The Environmental Protection Agency (EPA) has posted its Notice of Funding Availability (NOFA) for the Water Infrastructure Finance and Innovation Act (WIFIA) program.
The purpose of the NOFA is to notify eligible applicants who have water infrastructure projects that require financing of available funding for prospective borrowers. EPA estimates the funding available (about $17 million) will allow them to finance over $2 billion in infrastructure projects. The types of credit assistance available includes secured (direct) loans or loan guarantees. The maximum amount of WIFIA credit assistance to a project is 49 percent of eligible project costs.
Below is a brief synopsis of the NOFA to help in better understanding the program.
Prospective borrowers from the WIFIA credit assistance Program must be:
- A corporation;
- A partnership;
- A joint venture;
- A trust;
- A Federal, State, or local governmental entity, agency, or instrumentality;
- A tribal government or a consortium of tribal governments; or
- A State infrastructure financing authority.
Projects must be publicly sponsored. Private entities should submit a certified letter from a municipal department, or Mayor, or similar designated authority as evidence of public sponsorship.
The next step for eligible applicants with future water infrastructure projects is to submit Letters of Interest to EPA. EPA will collect Letters of Interest by email only in two rounds, the first period begins January 10, 2017, and ends at midnight in the time zone of the prospective borrower on April 10, 2017. The second round for submitting Letters of Interest, if needed and funds remain available, will begin on August 1, 2017 and end at midnight on September 29, 2017.
Letter of Interest to EPA
The Letter of Interest is intended to provide EPA adequate information that
1. Validates the eligibility of the prospective borrower and the prospective project,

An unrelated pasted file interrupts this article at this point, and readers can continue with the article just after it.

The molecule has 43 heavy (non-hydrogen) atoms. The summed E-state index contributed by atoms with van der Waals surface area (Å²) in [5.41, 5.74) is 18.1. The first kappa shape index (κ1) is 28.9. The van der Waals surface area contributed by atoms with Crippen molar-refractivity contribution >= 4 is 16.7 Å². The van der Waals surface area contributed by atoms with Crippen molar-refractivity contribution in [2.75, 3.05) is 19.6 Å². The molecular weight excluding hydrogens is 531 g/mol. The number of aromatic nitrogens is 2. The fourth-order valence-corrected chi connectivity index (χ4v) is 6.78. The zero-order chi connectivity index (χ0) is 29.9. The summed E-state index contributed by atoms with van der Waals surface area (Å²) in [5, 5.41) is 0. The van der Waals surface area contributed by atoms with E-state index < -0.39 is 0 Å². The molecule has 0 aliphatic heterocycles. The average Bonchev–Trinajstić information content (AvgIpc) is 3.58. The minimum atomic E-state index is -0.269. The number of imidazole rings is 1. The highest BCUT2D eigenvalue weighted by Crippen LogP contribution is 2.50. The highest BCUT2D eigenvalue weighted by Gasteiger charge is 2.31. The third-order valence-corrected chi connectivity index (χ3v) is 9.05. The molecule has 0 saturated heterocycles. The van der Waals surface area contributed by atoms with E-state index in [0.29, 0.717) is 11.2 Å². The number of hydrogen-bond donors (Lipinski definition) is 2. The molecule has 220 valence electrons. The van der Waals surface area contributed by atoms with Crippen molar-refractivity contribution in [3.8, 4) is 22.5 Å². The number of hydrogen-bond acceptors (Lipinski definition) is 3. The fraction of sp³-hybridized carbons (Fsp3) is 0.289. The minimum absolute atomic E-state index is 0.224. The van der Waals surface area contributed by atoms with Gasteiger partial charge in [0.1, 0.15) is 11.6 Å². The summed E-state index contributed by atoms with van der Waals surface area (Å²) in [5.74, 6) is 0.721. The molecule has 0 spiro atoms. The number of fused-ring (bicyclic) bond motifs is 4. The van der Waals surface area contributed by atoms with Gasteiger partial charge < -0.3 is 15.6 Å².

2. Performs a preliminary creditworthiness assessment,
3. Performs a preliminary engineering feasibility assessment, and
4. Evaluates the project against the selection criteria and identify which projects EPA will invite to submit applications.
EPA Offers Guidance to Prospective Borrowers for Water Infrastructure Projects
EPA offers guidance to prospective borrowers for their Letter of Interest. Generally, a good Letter of Interest will include:
- Describe the project’s organizational structure, financial condition and experience, and project’s readiness to proceed. Provide basic information such as address, Web site, Dun and Bradstreet Data Universal Number System (DUNS) number, and employer/taxpayer identification number numbers, three years of end-year audited financial statements. Projects must be publicly sponsored. Private entities should submit a certified letter from a municipal department, or Mayor, or similar designated authority as evidence of public sponsorship.
- Provide a general description of the project, including its location, population served, purpose, design features, estimated capital cost, and development schedule. List the estimated total capital costs of the project, broken down by activity type and differentiating between eligible project costs and ineligible project costs. Describe how the project can be categorized as one of the project types eligible for WIFIA assistance. Include other relevant information that could affect the development of the project, such as community support, pending legislation, or litigation. Summarize the status of the project’s environmental review, engineering report, and other approvals or analyses that are integral to the project’s development.
- Describe the plan for operating, maintaining, and repairing the project post-completion, discuss the sources of revenue used to finance these activities, and provides an estimate of the useful life of the project.